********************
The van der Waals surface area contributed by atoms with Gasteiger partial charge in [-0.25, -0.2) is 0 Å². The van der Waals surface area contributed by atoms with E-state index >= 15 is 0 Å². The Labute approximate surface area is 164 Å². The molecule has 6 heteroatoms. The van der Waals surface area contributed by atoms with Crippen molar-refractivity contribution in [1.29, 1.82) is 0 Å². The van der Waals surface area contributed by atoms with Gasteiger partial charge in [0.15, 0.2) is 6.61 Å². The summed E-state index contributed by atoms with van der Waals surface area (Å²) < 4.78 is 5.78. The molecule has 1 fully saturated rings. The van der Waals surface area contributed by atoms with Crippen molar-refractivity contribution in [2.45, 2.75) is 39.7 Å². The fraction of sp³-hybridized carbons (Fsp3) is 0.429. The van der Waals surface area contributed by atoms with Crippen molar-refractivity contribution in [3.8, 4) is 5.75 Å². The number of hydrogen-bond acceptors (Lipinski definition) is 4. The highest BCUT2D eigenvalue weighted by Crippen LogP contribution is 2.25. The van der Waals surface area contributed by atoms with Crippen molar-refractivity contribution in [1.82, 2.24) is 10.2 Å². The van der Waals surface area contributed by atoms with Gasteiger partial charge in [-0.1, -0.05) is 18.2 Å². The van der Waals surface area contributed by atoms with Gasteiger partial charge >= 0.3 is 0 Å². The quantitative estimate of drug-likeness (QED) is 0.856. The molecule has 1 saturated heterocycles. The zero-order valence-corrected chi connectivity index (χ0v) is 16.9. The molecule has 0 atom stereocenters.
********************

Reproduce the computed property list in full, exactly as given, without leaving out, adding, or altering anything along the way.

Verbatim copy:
The van der Waals surface area contributed by atoms with Gasteiger partial charge in [-0.25, -0.2) is 0 Å². The van der Waals surface area contributed by atoms with E-state index >= 15 is 0 Å². The Labute approximate surface area is 164 Å². The molecule has 6 heteroatoms. The van der Waals surface area contributed by atoms with Crippen molar-refractivity contribution in [1.29, 1.82) is 0 Å². The van der Waals surface area contributed by atoms with Gasteiger partial charge in [0.15, 0.2) is 6.61 Å². The summed E-state index contributed by atoms with van der Waals surface area (Å²) < 4.78 is 5.78. The molecule has 1 fully saturated rings. The van der Waals surface area contributed by atoms with Crippen molar-refractivity contribution in [2.45, 2.75) is 39.7 Å². The fraction of sp³-hybridized carbons (Fsp3) is 0.429. The van der Waals surface area contributed by atoms with Crippen molar-refractivity contribution in [3.8, 4) is 5.75 Å². The number of hydrogen-bond acceptors (Lipinski definition) is 4. The highest BCUT2D eigenvalue weighted by Crippen LogP contribution is 2.25. The van der Waals surface area contributed by atoms with Crippen molar-refractivity contribution in [1.82, 2.24) is 10.2 Å². The van der Waals surface area contributed by atoms with Gasteiger partial charge in [-0.1, -0.05) is 18.2 Å². The van der Waals surface area contributed by atoms with Gasteiger partial charge >= 0.3 is 0 Å². The quantitative estimate of drug-likeness (QED) is 0.856. The molecule has 1 saturated heterocycles. The zero-order valence-corrected chi connectivity index (χ0v) is 16.9. The molecule has 0 atom stereocenters.